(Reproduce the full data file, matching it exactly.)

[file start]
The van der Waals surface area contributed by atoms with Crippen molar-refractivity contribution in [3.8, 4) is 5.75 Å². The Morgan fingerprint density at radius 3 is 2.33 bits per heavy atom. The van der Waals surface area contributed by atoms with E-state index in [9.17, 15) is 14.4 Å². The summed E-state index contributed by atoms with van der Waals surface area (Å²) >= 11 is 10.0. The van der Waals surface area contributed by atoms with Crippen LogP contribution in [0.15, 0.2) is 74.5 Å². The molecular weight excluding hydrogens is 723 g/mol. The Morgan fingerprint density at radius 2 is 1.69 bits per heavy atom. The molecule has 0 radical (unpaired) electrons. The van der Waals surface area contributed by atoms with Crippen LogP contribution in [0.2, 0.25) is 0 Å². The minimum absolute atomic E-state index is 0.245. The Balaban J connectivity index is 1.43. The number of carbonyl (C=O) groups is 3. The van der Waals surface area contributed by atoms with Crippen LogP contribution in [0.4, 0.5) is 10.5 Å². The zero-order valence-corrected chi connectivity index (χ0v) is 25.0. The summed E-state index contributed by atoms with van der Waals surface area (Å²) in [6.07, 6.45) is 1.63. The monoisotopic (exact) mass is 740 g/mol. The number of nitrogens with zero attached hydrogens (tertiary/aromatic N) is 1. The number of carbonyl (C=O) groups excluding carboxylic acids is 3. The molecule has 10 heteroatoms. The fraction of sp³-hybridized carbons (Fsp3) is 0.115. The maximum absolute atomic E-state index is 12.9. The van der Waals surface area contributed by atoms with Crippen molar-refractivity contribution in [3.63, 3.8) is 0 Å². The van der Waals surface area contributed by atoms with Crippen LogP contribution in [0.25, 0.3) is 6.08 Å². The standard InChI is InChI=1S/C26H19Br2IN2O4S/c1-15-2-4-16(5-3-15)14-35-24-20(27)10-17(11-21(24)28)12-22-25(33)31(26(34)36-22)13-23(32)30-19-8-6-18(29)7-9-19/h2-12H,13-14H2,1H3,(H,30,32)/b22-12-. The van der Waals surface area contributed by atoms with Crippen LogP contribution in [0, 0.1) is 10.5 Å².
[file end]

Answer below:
The van der Waals surface area contributed by atoms with Crippen molar-refractivity contribution in [3.8, 4) is 5.75 Å². The Morgan fingerprint density at radius 3 is 2.33 bits per heavy atom. The van der Waals surface area contributed by atoms with E-state index in [9.17, 15) is 14.4 Å². The summed E-state index contributed by atoms with van der Waals surface area (Å²) >= 11 is 10.0. The van der Waals surface area contributed by atoms with Crippen LogP contribution in [0.15, 0.2) is 74.5 Å². The molecular weight excluding hydrogens is 723 g/mol. The Morgan fingerprint density at radius 2 is 1.69 bits per heavy atom. The molecule has 0 radical (unpaired) electrons. The van der Waals surface area contributed by atoms with Crippen LogP contribution in [0.2, 0.25) is 0 Å². The minimum absolute atomic E-state index is 0.245. The Balaban J connectivity index is 1.43. The number of carbonyl (C=O) groups is 3. The van der Waals surface area contributed by atoms with Crippen LogP contribution in [0.4, 0.5) is 10.5 Å². The zero-order valence-corrected chi connectivity index (χ0v) is 25.0. The summed E-state index contributed by atoms with van der Waals surface area (Å²) in [6.07, 6.45) is 1.63. The monoisotopic (exact) mass is 740 g/mol. The number of nitrogens with zero attached hydrogens (tertiary/aromatic N) is 1. The number of carbonyl (C=O) groups excluding carboxylic acids is 3. The molecule has 10 heteroatoms. The fraction of sp³-hybridized carbons (Fsp3) is 0.115. The maximum absolute atomic E-state index is 12.9. The van der Waals surface area contributed by atoms with Crippen molar-refractivity contribution in [3.63, 3.8) is 0 Å². The van der Waals surface area contributed by atoms with Crippen LogP contribution in [0.25, 0.3) is 6.08 Å². The standard InChI is InChI=1S/C26H19Br2IN2O4S/c1-15-2-4-16(5-3-15)14-35-24-20(27)10-17(11-21(24)28)12-22-25(33)31(26(34)36-22)13-23(32)30-19-8-6-18(29)7-9-19/h2-12H,13-14H2,1H3,(H,30,32)/b22-12-. The van der Waals surface area contributed by atoms with Crippen LogP contribution in [0, 0.1) is 10.5 Å².